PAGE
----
Focus on learning outcomes
It is recommended that competent recognition authorities base their evaluation of a foreign qualification on establishing what the applicant knows, understands and is able to demonstrate. For this purpose, competent recognition authorities should focus on the learning outcomes of the qualification. This approach should be used to check whether substantial differences exist between the foreign qualification and the required one. For more information, see chapter 10: “Substantial Differences”.
Where can information on learning outcomes be found?
Information on learning outcomes at programme level might be found in the:
- Diploma Supplement;
- description of the study programme (usually available on the websites or in the catalogues of higher education institutions);
- Degree Profile (if available).
Example 1: Evaluation of learning outcomes of a Degree Profile
General information on learning outcomes at national level might be found in the following features of national qualifications frameworks:
- national level descriptors;
- national qualification descriptors;
- national subject benchmark statements.
Example 2: Using the learning outcomes of level descriptors (NQF)
Example 2: Using the learning outcomes of qualification descriptors (NQF)
Although the information sources listed above refer to learning outcomes at different levels of specificity, they are all important in the process of recognition of a foreign qualification.
No useful information on learning outcomes?
In practice, usually no direct information on learning outcomes is found in the accompanying documentation of the qualification, such as the list of subjects or transcript. Even section 4.2 (programme requirements) of the Diploma Supplement, which is intended to provide “details of learning outcomes, knowledge, skills, competences”, does not always contain a clear list of learning outcomes.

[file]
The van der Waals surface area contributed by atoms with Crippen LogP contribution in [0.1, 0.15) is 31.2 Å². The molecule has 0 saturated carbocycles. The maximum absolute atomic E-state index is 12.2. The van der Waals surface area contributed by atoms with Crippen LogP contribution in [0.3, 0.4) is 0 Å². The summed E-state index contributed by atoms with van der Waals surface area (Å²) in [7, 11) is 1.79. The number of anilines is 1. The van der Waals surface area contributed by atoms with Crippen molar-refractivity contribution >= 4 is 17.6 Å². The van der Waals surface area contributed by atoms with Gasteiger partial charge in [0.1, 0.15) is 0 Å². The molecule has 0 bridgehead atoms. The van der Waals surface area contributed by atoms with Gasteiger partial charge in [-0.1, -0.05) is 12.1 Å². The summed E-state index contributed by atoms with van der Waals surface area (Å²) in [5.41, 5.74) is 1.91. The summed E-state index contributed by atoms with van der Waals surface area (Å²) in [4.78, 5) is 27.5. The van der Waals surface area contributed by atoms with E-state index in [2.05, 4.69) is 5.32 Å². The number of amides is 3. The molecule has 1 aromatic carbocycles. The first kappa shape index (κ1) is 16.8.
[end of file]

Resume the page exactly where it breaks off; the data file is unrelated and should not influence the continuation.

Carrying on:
In the absence of information on learning outcomes, the competent recognition authority should try to infer the output of a qualification from other pieces of more readily available information, such as the place of the qualification in the national education system or qualifications framework, the purpose of the programme, the contents of the programme, compulsory elements (such as a thesis or dissertation), the rights attached to the qualification and workload of the programme.
Learning outcomes should be interpreted with some care
As the writing and listing of learning outcomes is still a rather new development for most higher education institutions in many countries, the information contained in lists of learning outcomes should be interpreted with some care. It might be, for instance, that an important learning outcome of the programme has been overlooked by the compilers of the list, whereas it might be obvious from the rest of the information on the programme that such a learning outcome is being developed within the programme. The learning outcomes assigned to a particular programme should always be looked at within the context of the general learning outcomes assigned to the qualifications at that level (as expressed in national qualification descriptors and level descriptors).
Also, the competent recognition authority should be reluctant to conclude too easily that non-matching lists of learning outcomes of two programmes are a sign of substantial differences between the programmes.